The first list of 43 candidates for the 90-member Assembly was declared after a long meeting chaired by Party chief Amit Shah, which was reportedly attended by PM Modi and senior BJP leaders. The Party has given tickets to all the sitting MLAs, seven women and 11 youth leaders. Former Congress leader Ch. Birender Singh's wife, Prem Lata, has been given the ticket from Uchana. Singh had lost to INLD President Om Prakash Chautala in the last election from there. Given the high profile nature of this seat, it is being speculated that Singh might get an elevated status if he manages to win this seat and get a couple of seats for the Party from his area. The BJP has also been liberal in giving tickets to new entrants such as Shamsher Kharkhara - who has been chosen from Meham and Krishan Panwar - from Israna; they were earlier in the INLD. Likewise, Chhatarpal Singh and Sunita Setia, who left the Congress, have been given tickets from Hansi and Sirsa respectively. The Party has also given tickets to Anil Vij from Ambala Cantt., Kavita Jain from Sonepat and Ghanshyam Saraf from Bhiwani. BJP State chief Rambilas Sharma has got the ticket from Mahendragarh, where he will take on Rao Dan Singh of the Congress. Sharma has also managed to get the Party ticket for his relative, Moolchand Sharma, from Ballabhgarh. BJP leader Om Prakash Dhankar, who has been a worker for a long time, has been given the ticket from Badli, although there is strong opposition to his candidature – he had lost the recent Parliamentary elections, at a time when almost every BJP candidate had won. Manohar Lal Khattar, another BJP leader who has close connections with the RSS, has been nominated from Karnal. BJP Chief Ministerial candidate Captain Abhimanyu has been nominated from Narnaund. Political analysts opine that BJP has tired to play it safe. After announcing the names of the candidates, BJP leader JP Nadda had said, "We have tried to represent all sections in the first list and have given seven tickets to women and 11 to youth. The next CEC meeting will be held soon after the declaration of the polls".

Political analysts opine that the BJP, having taken the decision to fight the election alone, would need to put in a lot of effort, and also depend on some luck, to outwit the wily Hooda of the Congress, the Jaat leader Om Prakash Chautala of the INLD, and a somewhat overconfident Kuldip Bishnoi of the Haryana Janhit Congress.  The Congress, which faced a rout in the Lok Sabha polls across the country, has launched a high profile media campaign led by Chief Minister Bhupinder Singh Hooda, who is a past master in poll arithmetic. He would be a difficult opponent to dislodge. His publicity blitzkrieg has also forced the opposition to sit up and take notice. The Hooda government spend on the election themed campaign is visible on national, regional and local channels, as well as newspapers. The Haryana information department has issued advertisements on digital media as well. In response, the INLD has launched a TV campaign to highlight the wrongs committed by the Hooda government - the ‘Golibaaz Gulabi Gang Sarkar’ campaign highlights the corruption and land scams in the State during Congress rule. The BJP is also attacking the government, but it has still to come out with a concerted campaign, both through the media and on the ground. The BJP has also been handicapped by the fact that it has not been able to project a candidate as the Chief Minister. Sources say that the Party does not want infighting before the election, as there a number of leaders - including Krishanpal Gurjar, Rao Inderjit Singh, Ch. Virender Singh, Captain Abhimanyu, and Rambilas Sharma - who have staked claim for the top post in the State. Haryana Janhit Congress, led by Kuldip Bishnoi, is also trying to corner the Congress, but it seems to have been weakened after its alliance with the BJP went kaput, and Bishnoi was almost forced to ally with the Haryana Jan Chetna Party - which has been floated by erstwhile Hooda ally Venod Sharma.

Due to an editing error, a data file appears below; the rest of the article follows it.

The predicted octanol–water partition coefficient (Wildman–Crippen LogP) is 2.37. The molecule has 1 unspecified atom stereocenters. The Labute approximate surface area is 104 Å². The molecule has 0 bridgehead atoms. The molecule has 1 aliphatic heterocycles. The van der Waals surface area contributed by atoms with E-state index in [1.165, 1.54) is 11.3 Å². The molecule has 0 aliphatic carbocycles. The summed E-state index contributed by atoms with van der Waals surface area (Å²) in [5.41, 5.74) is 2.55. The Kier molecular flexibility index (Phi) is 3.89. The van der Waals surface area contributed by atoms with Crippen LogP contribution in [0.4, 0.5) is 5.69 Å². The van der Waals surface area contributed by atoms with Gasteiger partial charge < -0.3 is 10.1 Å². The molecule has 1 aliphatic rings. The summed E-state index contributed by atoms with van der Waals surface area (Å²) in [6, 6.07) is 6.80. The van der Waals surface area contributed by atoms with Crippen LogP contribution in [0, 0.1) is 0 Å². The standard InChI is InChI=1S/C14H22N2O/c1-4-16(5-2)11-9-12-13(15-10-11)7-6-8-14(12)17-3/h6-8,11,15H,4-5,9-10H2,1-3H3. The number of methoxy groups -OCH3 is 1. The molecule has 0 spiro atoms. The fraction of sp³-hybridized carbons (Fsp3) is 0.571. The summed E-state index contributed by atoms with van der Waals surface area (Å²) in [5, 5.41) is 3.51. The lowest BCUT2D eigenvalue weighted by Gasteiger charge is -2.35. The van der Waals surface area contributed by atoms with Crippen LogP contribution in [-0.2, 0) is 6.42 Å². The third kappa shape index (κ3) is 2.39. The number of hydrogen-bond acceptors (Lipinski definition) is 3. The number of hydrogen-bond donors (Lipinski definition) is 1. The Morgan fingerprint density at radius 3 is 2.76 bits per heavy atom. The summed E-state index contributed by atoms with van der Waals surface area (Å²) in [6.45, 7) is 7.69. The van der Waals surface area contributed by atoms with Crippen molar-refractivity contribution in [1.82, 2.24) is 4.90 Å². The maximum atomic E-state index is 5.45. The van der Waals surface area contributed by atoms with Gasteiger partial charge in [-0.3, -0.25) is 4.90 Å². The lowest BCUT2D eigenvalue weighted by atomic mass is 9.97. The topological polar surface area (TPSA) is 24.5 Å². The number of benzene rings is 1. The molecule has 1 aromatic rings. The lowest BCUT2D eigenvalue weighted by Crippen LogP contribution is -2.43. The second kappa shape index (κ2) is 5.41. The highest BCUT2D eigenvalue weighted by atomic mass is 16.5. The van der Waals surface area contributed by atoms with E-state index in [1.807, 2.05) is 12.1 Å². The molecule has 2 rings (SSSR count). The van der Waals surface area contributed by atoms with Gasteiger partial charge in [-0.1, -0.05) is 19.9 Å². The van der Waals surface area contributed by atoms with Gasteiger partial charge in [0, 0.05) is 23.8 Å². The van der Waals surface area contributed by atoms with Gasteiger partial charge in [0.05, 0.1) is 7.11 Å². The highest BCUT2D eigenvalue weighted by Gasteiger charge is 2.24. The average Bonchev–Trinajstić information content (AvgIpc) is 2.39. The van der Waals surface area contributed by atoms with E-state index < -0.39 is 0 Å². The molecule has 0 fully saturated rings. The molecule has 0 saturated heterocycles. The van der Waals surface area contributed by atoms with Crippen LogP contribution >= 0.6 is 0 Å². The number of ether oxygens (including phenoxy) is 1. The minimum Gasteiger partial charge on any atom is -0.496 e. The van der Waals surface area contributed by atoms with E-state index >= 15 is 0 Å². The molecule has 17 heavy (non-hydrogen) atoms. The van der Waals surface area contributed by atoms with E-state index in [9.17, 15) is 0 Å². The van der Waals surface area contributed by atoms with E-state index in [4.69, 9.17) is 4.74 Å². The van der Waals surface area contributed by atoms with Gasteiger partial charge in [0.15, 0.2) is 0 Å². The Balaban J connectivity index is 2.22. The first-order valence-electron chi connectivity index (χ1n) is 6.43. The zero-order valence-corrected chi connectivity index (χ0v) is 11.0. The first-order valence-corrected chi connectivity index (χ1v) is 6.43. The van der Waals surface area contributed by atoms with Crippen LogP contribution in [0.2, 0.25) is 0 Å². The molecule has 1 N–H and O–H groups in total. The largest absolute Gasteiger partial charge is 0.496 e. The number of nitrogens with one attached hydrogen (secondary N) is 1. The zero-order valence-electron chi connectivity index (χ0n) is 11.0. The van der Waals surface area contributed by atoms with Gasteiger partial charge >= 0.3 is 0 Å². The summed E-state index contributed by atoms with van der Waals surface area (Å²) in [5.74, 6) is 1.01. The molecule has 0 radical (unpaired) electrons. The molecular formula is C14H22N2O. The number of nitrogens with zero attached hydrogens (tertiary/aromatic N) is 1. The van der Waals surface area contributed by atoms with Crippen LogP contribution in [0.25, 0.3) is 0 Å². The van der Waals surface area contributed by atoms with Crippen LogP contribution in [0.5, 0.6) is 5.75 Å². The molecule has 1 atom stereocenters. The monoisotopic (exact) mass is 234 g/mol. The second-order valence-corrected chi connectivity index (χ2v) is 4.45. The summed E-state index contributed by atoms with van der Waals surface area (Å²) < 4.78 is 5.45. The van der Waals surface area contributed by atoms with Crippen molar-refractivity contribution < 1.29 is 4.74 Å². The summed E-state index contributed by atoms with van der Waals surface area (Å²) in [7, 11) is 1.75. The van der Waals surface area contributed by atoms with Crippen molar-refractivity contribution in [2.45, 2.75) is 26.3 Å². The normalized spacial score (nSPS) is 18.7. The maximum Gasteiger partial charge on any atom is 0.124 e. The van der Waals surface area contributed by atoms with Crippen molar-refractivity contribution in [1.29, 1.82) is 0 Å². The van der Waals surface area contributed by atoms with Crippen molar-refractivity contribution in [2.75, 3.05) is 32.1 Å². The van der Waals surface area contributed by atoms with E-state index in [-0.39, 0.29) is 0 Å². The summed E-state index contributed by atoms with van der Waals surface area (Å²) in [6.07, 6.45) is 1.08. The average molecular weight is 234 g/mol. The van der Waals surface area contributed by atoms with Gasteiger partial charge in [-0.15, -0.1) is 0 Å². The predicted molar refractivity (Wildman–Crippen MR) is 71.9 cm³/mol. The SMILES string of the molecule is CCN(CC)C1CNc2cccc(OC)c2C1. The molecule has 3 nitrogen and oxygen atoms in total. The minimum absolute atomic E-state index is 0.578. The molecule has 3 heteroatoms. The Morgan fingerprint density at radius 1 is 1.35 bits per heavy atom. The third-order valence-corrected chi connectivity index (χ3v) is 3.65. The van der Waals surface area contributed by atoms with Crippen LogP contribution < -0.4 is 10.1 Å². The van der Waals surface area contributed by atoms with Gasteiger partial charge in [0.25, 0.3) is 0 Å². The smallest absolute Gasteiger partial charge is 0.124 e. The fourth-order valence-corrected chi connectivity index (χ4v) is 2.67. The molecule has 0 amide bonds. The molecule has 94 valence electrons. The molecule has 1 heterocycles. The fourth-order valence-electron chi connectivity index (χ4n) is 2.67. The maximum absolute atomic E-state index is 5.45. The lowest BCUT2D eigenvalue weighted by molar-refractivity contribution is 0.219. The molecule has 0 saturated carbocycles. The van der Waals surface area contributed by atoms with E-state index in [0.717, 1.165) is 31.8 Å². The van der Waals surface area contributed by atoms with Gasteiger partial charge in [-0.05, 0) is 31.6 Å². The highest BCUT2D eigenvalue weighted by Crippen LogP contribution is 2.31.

An interesting development is the sudden intense discussion on the prospect of Union Minister Sushma Swaraj being considered as the Party's Chief Ministerial candidate. Some BJP leaders, including legislators, have been inclined towards Swaraj, and have even given public statements calling for her candidature. BJP MLA Anil Vij opines that the projection of Swaraj could be a positive step for the Party, as she is a popular leader of the Party in the State. Swaraj had become the youngest cabinet minister in Haryana in 1977, when she was inducted in the Devi Lal government. She belongs to the Palwal town of Haryana. She was also the first woman Chief Minister of Delhi. The sudden cropping up of Swaraj's name has unnerved some of the leaders, who claim that it is unlikely that the Party will project a particular name for the top post as it could lead to factionalism. Political analysts in Haryana believe that the ensuing election is going to be fought bitterly, with the Congress, INLD and HJC trying to protect their home turfs (while still countering each other) against the BJP juggernaut – this time led more by Amit Shah. However, the saffron wave in the country has subsided a bit in the country - though the persona of Modi and his style of functioning is still strong. It would be a miracle if the BJP were able to replicate the victory of the Lok Sabha in the Assembly elections in the State. The Party has tried to select a ‘balanced’ set of candidates, but how it manages the anticipated rebellions within the ranks would be crucial to its success in Haryana. The Party is up against very astute ‘opposition’ leaders, and it will take a very special effort to (single-handedly) break the stranglehold of the Congress/INLD in the realpolitik of Haryana.